On the 3rd Oct. gave chase and captured the Packet Ship Brilliant of New York, bound to Liverpool with a cargo of wheat and flour. I was the Midmn sent aboard of her. Her Captain acted like a child. When I told him to give up his arms, and all his nautical equipment, he said that he never expected to be treated like this by his own countrymen. He got very little consolation from me, for I told him that he was on the wrong side of the question and that I was ashamed of him, for I was disgusted with him when I saw him commence to cry. We sent him and his crew on board of the E. Farnum which we had captured a few hours previous, but we released her, after sending all of our prisoners on account of her having an English cargo. We are now about 1,000 miles from New York and steering for Sandy Hook. We get the mail very regular from New York, the Brilliant only being six days out. We captured one of the Philadelphia Packets with 40 women on board, so that we could not burn her, we having no room for so many women, so we put all of our prisoners on board of her and brought the Captain on board and told his Mate to follow in our wake. We kept her as a cartelle for several days, When we capture the Packet Ship Manchester of New York, put her crew on board of the Tonowanda and set her on fire. We then ransomed the Tonowonda for eighty-thousand dollars, and let her go. On the 23rd Oct we captured the ship Lafayette of New Haven 3 days out bound to Liverpool, with a cargo of grain, brought crew on board and set her on fire. I was nearly suffocated by the smoke of the Manchester. On 26th captured Schooner Crenshaw of New York. She formerly ran between Savannah and New York. Set her on fire and stood out course. On 28th captured Bark Lauretta of Boston. When Eugene boarded her one of the crew came up to him, and said, for God's sake spare my life. We set her on fire and stood on for New York. On 29th today we got up steam for the first time since we have been out. We got it up today on account of smoke being reported from the masthead, and we being only 200 miles from New York and only 100 from land we were afraid it might be a Man of War. At 12 A.M. sail reported, gave chase and boarded her. She proved to be the Brig Baron De Custine of Bangor with a cargo of Lumber bound to the West Indies. I had the pleasure of boarding her. The Mate's wife was aboard, and she commenced crying and asked me not to kill her husband and herself. She took us for pirates from the accounts she had heard of us. The following is taken from the New York Herald. "In all cases where Captain Semmes captures a vessel, he sends an armed boat on board and order the unfortunate Captain on board the Alabama with his papers. On his arrival he is ushered into the presence of the pirate Semmes, who receives him in the most pompous and overbearing manner. He is questioned as to the name of the ship, where from , where bound and the character of his cargo. Captain Hazard (of the Brilliant) in reply to the latter question, said that some of his cargo was on English account. On his giving this reply Semmes scowled at him and remarked, "Do you take me for a damned fool? Where are the proofs that part of your cargo is on English account?" The papers unfortunately not having the consular seal attached, were not considered proof and the Brilliant and her cargo were seized by Semmes as a prize." On the 8th Nov captured the ship Thos. B. Wales of Boston, from Calcutta bound to Boston. She has the American Consul from Mauritius with his wife and Children on Board. her Captain also had his wife on board. We brought the women on board and gave them the Dr. and Pri. rooms, confined crew in Irons, and set her on fire. She was valued at two hundred and forty-five thousand dollars.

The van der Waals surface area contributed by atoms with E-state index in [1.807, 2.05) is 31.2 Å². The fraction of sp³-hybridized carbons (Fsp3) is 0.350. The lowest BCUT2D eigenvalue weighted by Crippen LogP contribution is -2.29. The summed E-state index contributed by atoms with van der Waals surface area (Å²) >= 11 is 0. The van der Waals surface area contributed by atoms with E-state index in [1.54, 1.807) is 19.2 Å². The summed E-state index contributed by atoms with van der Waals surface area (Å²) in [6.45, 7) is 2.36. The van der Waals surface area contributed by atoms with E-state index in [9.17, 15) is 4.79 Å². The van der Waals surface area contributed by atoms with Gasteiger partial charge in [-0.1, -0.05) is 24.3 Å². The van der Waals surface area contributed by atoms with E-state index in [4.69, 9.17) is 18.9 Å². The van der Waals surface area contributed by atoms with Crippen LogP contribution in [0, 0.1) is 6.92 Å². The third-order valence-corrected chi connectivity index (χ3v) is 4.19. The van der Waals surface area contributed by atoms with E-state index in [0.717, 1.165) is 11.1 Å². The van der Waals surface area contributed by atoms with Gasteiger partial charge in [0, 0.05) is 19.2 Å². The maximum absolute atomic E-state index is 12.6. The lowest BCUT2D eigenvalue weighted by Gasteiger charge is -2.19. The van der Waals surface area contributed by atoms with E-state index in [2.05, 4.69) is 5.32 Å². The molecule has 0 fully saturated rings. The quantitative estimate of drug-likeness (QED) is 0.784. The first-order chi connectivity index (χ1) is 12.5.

[Martinique and Escape from the San Jacinto]
We then kept on to Martinique, where we arrived safely this morning. We have been very kindly received, and when we passed any of the Soldiers, they saluted us. Nov. 19th. We were all startled this morning by the cry that a Yankee Gunboat was coming into harbor. We immediately prepared for action, but on examining her, we found that she had 14 guns so we changed our mind, but we hope to run past her tonight and to giver her a broadside as we go past. This is the same Island and at the same time last year when the Sumter was blockaded last year, but we do not fear anything now, for we think we can ship her if we are put to the trial. All of our men are anxious for a fight. The Gunboat now blockading us is the San Jacinto. She is very heavily armed, having sixty eight pounders broadside, and 2 11 inch pivots. We have not learned to commands her, he refusing to give his name, when he was boarded by the Pilot. At sea Nov 21st. We ran the blockade safely on the night of the 19th. The Captain of the French Man of War that was lying in harbor boarded the San Jacinto and told her either to come to an Anchor or to go out three miles. She refused to do the former, so she was obliged to do the latter, so that as soon as it was dark, we put out all our lights, called all hands to quarters and loaded our guns with shot and shell, and started out. We did not have any trouble at all. The French showed us every kindness imaginable, giving us charts of the harbor, and inviting us up to their club rooms . . . The night that we ran the Blockade from Martinique we made twelve knots, with only 11 pound of steam on. Sail ho has just been cried from aloft and we are now in pursuit of her. Love to Mother, Nina, Georgia, and my relations. Tell Mom Binah that I have not forgotten her. Remember me to all of the Servants and the people in the country. The weather is very warm here, being in latt. 12N. I do not know whether we intend crossing the line, but we are bound for some port where we can coal, the coal being sent from England for us, the Bark having it on board being in sight. With much love to all, I remain your affectionate Son, E.M. Anderson, C.S.N.

Land just reported, so we gave up the chase and are now standing in for land. It is the Island of Blanquilla. Eugene desires to be remembered to you all.